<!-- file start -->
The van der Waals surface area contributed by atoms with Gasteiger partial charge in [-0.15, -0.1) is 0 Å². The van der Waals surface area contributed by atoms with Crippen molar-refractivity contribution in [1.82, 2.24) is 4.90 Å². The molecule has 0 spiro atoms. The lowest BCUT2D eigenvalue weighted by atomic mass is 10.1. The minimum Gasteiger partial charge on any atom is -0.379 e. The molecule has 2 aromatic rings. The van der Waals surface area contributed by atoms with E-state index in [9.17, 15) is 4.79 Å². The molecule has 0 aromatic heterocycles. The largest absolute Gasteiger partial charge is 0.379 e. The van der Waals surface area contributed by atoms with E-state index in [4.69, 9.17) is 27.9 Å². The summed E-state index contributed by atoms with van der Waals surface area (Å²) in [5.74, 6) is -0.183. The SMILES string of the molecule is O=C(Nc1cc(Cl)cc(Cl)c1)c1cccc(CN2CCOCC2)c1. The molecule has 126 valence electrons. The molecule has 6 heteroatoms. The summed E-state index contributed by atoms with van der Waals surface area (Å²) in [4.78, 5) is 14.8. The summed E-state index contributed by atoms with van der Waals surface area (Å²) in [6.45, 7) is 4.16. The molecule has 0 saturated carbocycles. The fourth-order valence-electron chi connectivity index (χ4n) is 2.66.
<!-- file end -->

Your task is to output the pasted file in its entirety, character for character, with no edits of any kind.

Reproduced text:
The van der Waals surface area contributed by atoms with Gasteiger partial charge in [-0.15, -0.1) is 0 Å². The van der Waals surface area contributed by atoms with Crippen molar-refractivity contribution in [1.82, 2.24) is 4.90 Å². The molecule has 0 spiro atoms. The lowest BCUT2D eigenvalue weighted by atomic mass is 10.1. The minimum Gasteiger partial charge on any atom is -0.379 e. The molecule has 2 aromatic rings. The van der Waals surface area contributed by atoms with E-state index in [9.17, 15) is 4.79 Å². The molecule has 0 aromatic heterocycles. The largest absolute Gasteiger partial charge is 0.379 e. The van der Waals surface area contributed by atoms with E-state index in [4.69, 9.17) is 27.9 Å². The summed E-state index contributed by atoms with van der Waals surface area (Å²) in [5.74, 6) is -0.183. The SMILES string of the molecule is O=C(Nc1cc(Cl)cc(Cl)c1)c1cccc(CN2CCOCC2)c1. The molecule has 126 valence electrons. The molecule has 6 heteroatoms. The summed E-state index contributed by atoms with van der Waals surface area (Å²) in [4.78, 5) is 14.8. The summed E-state index contributed by atoms with van der Waals surface area (Å²) in [6.45, 7) is 4.16. The molecule has 0 saturated carbocycles. The fourth-order valence-electron chi connectivity index (χ4n) is 2.66.